Likely loss leader - Federal Emergency Medical Treatment and Labor Act AKA the Patient Anti-Dumping Law. WHen you are forced to give away your product, you are going to go under.
Wait till bammycare kicks in. They will be closing as many hospitals as banks....
I realize that....however, the article talks about grants that are already in place.
There's a hint of advocacy in the article. It indicates that "robust" nurse to patient ratios improve quality/safety. This has not been determined. A study of CA hospitals (operating with mandated ratios) revealed no such improvement (Welton). Another study of PA hospitals revealed an improvement, but that study was conducted by a nursing staffing advocate (Aiken).
Intuition may lead one to assume that the more nurses, the better. But the reality is: the better the nurse, the better the outcome.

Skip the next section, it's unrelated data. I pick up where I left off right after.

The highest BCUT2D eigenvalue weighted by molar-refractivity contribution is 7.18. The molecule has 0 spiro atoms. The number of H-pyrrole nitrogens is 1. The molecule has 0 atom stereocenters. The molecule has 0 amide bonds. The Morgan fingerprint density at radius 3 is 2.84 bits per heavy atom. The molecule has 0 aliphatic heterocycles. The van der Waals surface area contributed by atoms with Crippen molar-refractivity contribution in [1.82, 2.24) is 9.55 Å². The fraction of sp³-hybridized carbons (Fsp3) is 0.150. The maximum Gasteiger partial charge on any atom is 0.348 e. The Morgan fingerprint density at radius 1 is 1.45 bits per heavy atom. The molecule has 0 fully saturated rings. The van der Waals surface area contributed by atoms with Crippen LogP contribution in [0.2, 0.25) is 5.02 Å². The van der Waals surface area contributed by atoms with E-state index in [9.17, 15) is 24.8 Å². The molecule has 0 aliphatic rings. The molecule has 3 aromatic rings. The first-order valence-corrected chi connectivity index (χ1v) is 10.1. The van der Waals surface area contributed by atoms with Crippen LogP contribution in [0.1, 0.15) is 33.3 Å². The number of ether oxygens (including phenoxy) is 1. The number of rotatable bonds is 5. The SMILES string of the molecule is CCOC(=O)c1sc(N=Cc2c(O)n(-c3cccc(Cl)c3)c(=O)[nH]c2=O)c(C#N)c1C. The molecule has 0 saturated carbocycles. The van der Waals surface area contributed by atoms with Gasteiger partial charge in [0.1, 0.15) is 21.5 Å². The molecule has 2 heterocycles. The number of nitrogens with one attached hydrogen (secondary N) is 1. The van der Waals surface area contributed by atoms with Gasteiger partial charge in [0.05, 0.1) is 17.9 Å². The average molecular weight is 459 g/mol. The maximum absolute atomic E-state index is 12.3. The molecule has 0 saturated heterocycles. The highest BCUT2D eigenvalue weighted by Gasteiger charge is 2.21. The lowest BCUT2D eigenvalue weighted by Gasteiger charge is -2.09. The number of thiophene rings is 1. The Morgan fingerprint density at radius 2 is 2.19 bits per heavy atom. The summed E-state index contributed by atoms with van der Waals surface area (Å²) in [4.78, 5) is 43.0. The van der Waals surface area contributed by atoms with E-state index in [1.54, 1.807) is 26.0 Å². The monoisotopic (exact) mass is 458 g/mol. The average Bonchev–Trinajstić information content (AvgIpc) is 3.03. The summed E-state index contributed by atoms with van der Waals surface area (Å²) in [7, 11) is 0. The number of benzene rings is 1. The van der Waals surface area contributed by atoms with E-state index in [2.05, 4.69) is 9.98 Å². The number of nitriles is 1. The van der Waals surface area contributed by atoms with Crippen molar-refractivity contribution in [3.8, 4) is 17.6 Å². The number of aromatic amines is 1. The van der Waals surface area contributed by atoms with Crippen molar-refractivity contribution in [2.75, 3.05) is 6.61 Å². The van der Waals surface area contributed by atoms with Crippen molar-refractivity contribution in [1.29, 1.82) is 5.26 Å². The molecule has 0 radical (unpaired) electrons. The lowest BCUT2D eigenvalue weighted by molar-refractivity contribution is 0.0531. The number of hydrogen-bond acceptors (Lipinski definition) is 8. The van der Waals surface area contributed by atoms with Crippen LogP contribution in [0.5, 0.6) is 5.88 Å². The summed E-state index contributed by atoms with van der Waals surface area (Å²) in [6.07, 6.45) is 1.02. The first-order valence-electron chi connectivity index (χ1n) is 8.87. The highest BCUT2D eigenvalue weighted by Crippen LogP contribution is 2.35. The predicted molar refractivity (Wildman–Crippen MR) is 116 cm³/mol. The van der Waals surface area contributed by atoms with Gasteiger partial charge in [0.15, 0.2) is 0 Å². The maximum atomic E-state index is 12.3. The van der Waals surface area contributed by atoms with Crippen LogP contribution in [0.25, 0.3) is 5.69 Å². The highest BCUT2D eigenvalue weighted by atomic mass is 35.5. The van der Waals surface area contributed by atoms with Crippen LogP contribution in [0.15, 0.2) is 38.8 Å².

The article also throws out ER overcrowding and "information technology". These are two faves of the nationalization crowd, although they have only marginal impacts on finances and quality. Not to say they can't and shouldn't be addressed, but they are not game changers.
Hospital losses in revenue are related in part to reduction in Medicare/Medicaid reimbursement.
The bottom line is....there is not enough money coming into many hospitals due to low insurance payments, therefore it DOES effect patient care.
There are also other factors such as....hospital administration/department heads and their ability to run an efficient staff on, often times....a shoestring budget.
I work on a ground level with many health professionals....and basically, they are overworked between trying to effectively treat patients, meeting regulatory perimeters and running their own practices.
It will be interesting to see what comes of this mess.
Diagnosis: 1-2 years Max
When they wheeled me in for surgery (kidney stone) there were seven people waiting there. It's absurd.
Nurses are the ones that keep patients alive. Doctors, interns and porters are generally there to help the nurses.
Are the nurses unionized?
No one is putting Nurses down. My point was that because of red tape involving hospital income and how it’s spent....there are a lot of issues that cause so many entanglements....no one can get anything done.
As far as costs go, while nurses do most of the work the MD's, interns and practitioners get the glory.